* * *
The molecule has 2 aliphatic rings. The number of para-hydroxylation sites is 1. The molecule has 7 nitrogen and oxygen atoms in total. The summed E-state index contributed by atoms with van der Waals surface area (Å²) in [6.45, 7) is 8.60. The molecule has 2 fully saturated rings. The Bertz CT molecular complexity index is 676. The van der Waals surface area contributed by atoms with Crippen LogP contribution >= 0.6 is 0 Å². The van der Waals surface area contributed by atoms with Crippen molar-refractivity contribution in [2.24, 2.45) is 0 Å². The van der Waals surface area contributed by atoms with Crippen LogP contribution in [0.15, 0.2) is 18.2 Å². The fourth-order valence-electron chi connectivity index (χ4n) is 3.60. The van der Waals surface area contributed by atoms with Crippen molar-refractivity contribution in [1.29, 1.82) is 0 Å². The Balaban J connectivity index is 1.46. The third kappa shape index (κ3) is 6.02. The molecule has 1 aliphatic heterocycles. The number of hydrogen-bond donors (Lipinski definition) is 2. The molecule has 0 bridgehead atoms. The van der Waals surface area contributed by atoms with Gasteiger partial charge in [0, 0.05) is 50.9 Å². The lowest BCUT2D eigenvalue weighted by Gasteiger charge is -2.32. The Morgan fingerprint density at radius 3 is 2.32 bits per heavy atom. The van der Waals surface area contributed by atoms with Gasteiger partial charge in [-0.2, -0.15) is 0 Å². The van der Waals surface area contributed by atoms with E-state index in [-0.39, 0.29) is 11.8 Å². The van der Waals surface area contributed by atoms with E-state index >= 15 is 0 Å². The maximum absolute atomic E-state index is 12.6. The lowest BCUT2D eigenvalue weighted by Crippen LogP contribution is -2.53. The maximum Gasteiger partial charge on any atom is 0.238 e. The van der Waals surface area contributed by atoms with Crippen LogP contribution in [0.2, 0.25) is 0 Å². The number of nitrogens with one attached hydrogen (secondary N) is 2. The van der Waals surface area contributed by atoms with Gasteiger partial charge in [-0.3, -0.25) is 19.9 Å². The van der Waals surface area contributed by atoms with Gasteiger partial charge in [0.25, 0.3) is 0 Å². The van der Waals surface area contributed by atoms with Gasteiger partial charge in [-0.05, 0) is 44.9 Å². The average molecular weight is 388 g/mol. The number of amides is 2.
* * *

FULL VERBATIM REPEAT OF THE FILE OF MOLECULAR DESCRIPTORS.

The molecule has 2 aliphatic rings. The number of para-hydroxylation sites is 1. The molecule has 7 nitrogen and oxygen atoms in total. The summed E-state index contributed by atoms with van der Waals surface area (Å²) in [6.45, 7) is 8.60. The molecule has 2 fully saturated rings. The Bertz CT molecular complexity index is 676. The van der Waals surface area contributed by atoms with Crippen LogP contribution >= 0.6 is 0 Å². The van der Waals surface area contributed by atoms with Crippen molar-refractivity contribution in [2.24, 2.45) is 0 Å². The van der Waals surface area contributed by atoms with Crippen LogP contribution in [0.15, 0.2) is 18.2 Å². The fourth-order valence-electron chi connectivity index (χ4n) is 3.60. The van der Waals surface area contributed by atoms with Crippen molar-refractivity contribution in [1.29, 1.82) is 0 Å². The Balaban J connectivity index is 1.46. The third kappa shape index (κ3) is 6.02. The molecule has 1 aliphatic heterocycles. The number of hydrogen-bond donors (Lipinski definition) is 2. The molecule has 0 bridgehead atoms. The van der Waals surface area contributed by atoms with Gasteiger partial charge in [0, 0.05) is 50.9 Å². The lowest BCUT2D eigenvalue weighted by Gasteiger charge is -2.32. The Morgan fingerprint density at radius 3 is 2.32 bits per heavy atom. The van der Waals surface area contributed by atoms with Gasteiger partial charge in [-0.2, -0.15) is 0 Å². The van der Waals surface area contributed by atoms with E-state index in [-0.39, 0.29) is 11.8 Å². The van der Waals surface area contributed by atoms with E-state index >= 15 is 0 Å². The maximum absolute atomic E-state index is 12.6. The lowest BCUT2D eigenvalue weighted by Crippen LogP contribution is -2.53. The maximum Gasteiger partial charge on any atom is 0.238 e. The van der Waals surface area contributed by atoms with Crippen LogP contribution in [0.2, 0.25) is 0 Å². The number of nitrogens with one attached hydrogen (secondary N) is 2. The van der Waals surface area contributed by atoms with Gasteiger partial charge in [-0.3, -0.25) is 19.9 Å². The van der Waals surface area contributed by atoms with Gasteiger partial charge in [0.25, 0.3) is 0 Å². The van der Waals surface area contributed by atoms with Gasteiger partial charge in [-0.05, 0) is 44.9 Å². The average molecular weight is 388 g/mol. The number of amides is 2.